Your Liability for Unauthorized Credit and Debit Card Charges

Your liability for unauthorized credit card charges is usually, but not always, low.

If you lose your ATM, debit, or credit card, don't panic. Federal laws and bank policies limit your liability for unauthorized charges, as long as you quickly notify the bank or card issuer of the loss or theft. Read below to learn about your notification duties and maximum liability for each type of card.

Credit Cards

If your credit card is lost or stolen and you act quickly, you won't be out much money. If you notify the card issuer within a reasonable time after you discover the loss or theft, usually 30 days, you're not responsible for any charges made after the notification. For charges made before the notification, you'll be liable for only $50 (and many credit card issuers waive even this small charge).

ATM and Debit Cards

With ATM or debit cards you must act quickly in order to avoid full liability for unauthorized charges when your card is lost or stolen. Under the federal Electronic Fund Transfer Act, your liability is:

  • $0 -- if you report the loss or theft of the card immediately and the card has not been used
  • up to $50 -- if you notify the bank within two business days after you realize the card is missing
  • up to $500 -- if you fail to notify the bank within two business days after you realize the card is missing, but do notify the bank within 60 days after your bank statement is mailed to you listing the unauthorized withdrawals, or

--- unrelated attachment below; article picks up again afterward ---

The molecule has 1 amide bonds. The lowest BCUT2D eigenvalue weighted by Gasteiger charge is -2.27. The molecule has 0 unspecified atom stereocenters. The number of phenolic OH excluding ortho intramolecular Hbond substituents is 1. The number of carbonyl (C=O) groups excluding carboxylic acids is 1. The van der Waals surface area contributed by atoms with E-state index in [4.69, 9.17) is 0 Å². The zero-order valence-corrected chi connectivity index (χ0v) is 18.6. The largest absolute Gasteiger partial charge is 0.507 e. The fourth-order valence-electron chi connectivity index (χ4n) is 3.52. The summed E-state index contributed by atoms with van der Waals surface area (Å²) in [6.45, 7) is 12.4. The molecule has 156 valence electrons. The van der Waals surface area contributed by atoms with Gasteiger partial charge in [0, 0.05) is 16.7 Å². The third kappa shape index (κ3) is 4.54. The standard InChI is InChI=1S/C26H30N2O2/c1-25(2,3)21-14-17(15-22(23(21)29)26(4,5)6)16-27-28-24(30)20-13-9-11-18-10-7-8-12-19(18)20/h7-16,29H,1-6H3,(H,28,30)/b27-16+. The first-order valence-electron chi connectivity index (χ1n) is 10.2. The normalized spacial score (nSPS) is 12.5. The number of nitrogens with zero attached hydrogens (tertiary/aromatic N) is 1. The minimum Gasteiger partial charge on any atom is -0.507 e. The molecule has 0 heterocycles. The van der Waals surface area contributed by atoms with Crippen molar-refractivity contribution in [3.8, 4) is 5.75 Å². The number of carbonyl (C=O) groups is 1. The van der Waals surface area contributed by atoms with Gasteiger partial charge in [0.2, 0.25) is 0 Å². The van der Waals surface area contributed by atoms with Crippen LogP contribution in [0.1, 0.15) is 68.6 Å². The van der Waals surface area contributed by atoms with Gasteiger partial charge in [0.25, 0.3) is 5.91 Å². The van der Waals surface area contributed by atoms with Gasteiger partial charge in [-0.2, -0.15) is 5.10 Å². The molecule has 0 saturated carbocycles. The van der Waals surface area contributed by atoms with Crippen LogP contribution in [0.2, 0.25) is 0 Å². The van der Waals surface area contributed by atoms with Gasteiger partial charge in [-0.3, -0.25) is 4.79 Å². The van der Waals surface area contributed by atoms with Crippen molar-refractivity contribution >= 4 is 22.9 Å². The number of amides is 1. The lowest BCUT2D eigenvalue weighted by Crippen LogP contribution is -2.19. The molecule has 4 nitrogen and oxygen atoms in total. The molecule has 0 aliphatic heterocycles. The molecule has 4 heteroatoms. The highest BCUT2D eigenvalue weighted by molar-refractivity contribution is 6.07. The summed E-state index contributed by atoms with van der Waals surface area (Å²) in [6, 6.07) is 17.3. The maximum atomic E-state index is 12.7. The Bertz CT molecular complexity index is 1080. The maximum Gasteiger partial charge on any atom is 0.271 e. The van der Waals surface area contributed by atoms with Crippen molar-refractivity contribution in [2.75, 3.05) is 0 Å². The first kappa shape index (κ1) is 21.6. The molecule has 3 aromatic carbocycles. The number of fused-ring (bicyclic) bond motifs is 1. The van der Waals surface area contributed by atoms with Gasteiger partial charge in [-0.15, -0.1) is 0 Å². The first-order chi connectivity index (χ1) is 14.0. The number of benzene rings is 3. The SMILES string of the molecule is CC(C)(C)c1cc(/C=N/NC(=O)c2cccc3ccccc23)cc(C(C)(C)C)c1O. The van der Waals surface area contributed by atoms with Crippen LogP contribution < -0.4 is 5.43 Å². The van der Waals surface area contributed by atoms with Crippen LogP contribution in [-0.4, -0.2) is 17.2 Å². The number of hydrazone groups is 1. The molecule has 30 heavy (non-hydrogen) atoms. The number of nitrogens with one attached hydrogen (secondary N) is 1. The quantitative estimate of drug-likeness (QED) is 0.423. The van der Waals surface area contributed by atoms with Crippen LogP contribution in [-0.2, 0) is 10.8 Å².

• unlimited -- if you fail to notify the bank within 60 days after your bank statement is mailed to you listing the unauthorized withdrawals.

If the bank claims that you are liable for amounts over $50, it must show that the additional loss would not have occurred if you had given timely notice of the card's loss or theft. The law considers written notice to have been given when you deposit it in the mail or deliver it personally to the bank. The timelines for giving notice are generally extended if your delay in giving notice was caused by extenuating circumstances such as extended travel or hospitalization.

Recent Caps on Liability

In response to consumer complaints about the possibility of unlimited liability, Visa and MasterCard now cap the liability on debit cards at $50. And some banks don't charge anything if unauthorized withdrawals appear on your statement. Also, a number of states have capped the liability for unauthorized withdrawals on an ATM or debit card at $50.

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